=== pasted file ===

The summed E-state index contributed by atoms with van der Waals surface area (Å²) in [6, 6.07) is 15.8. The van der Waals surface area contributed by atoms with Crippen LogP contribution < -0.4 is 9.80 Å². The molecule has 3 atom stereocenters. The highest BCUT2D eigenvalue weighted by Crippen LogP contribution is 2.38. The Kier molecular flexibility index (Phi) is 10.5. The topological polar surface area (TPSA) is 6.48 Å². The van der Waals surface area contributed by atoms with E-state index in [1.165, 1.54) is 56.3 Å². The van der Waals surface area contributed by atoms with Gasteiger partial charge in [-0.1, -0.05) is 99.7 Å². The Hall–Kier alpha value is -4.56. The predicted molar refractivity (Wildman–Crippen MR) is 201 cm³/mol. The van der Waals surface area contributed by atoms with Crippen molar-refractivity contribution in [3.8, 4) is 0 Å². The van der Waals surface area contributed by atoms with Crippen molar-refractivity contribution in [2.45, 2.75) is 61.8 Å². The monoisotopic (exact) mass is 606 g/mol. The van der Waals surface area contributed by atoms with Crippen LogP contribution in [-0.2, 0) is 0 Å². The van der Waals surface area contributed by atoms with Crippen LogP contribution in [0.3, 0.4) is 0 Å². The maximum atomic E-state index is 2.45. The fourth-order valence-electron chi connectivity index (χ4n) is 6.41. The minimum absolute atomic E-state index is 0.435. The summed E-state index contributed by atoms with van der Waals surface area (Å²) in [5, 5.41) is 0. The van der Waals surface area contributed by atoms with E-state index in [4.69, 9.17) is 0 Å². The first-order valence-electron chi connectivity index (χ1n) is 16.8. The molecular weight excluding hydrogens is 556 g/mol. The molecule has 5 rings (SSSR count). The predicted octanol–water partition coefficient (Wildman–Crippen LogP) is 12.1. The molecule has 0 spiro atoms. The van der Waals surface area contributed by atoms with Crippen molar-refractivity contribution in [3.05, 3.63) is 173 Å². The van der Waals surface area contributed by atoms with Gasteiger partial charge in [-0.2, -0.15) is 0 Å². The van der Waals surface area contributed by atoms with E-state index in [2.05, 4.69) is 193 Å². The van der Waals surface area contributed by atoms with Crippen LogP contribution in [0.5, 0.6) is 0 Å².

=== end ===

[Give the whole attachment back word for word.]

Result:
The summed E-state index contributed by atoms with van der Waals surface area (Å²) in [6, 6.07) is 15.8. The van der Waals surface area contributed by atoms with Crippen LogP contribution < -0.4 is 9.80 Å². The molecule has 3 atom stereocenters. The highest BCUT2D eigenvalue weighted by Crippen LogP contribution is 2.38. The Kier molecular flexibility index (Phi) is 10.5. The topological polar surface area (TPSA) is 6.48 Å². The van der Waals surface area contributed by atoms with E-state index in [1.165, 1.54) is 56.3 Å². The van der Waals surface area contributed by atoms with Gasteiger partial charge in [-0.1, -0.05) is 99.7 Å². The Hall–Kier alpha value is -4.56. The predicted molar refractivity (Wildman–Crippen MR) is 201 cm³/mol. The van der Waals surface area contributed by atoms with Crippen molar-refractivity contribution in [3.8, 4) is 0 Å². The van der Waals surface area contributed by atoms with Crippen molar-refractivity contribution in [2.45, 2.75) is 61.8 Å². The monoisotopic (exact) mass is 606 g/mol. The van der Waals surface area contributed by atoms with Crippen LogP contribution in [-0.2, 0) is 0 Å². The van der Waals surface area contributed by atoms with Crippen LogP contribution in [0.3, 0.4) is 0 Å². The maximum atomic E-state index is 2.45. The fourth-order valence-electron chi connectivity index (χ4n) is 6.41. The minimum absolute atomic E-state index is 0.435. The summed E-state index contributed by atoms with van der Waals surface area (Å²) in [5, 5.41) is 0. The van der Waals surface area contributed by atoms with E-state index in [4.69, 9.17) is 0 Å². The first-order valence-electron chi connectivity index (χ1n) is 16.8. The molecular weight excluding hydrogens is 556 g/mol. The molecule has 5 rings (SSSR count). The predicted octanol–water partition coefficient (Wildman–Crippen LogP) is 12.1. The molecule has 0 spiro atoms. The van der Waals surface area contributed by atoms with Crippen molar-refractivity contribution in [3.05, 3.63) is 173 Å². The van der Waals surface area contributed by atoms with Gasteiger partial charge in [-0.2, -0.15) is 0 Å². The van der Waals surface area contributed by atoms with E-state index in [2.05, 4.69) is 193 Å². The van der Waals surface area contributed by atoms with Crippen LogP contribution in [0.5, 0.6) is 0 Å².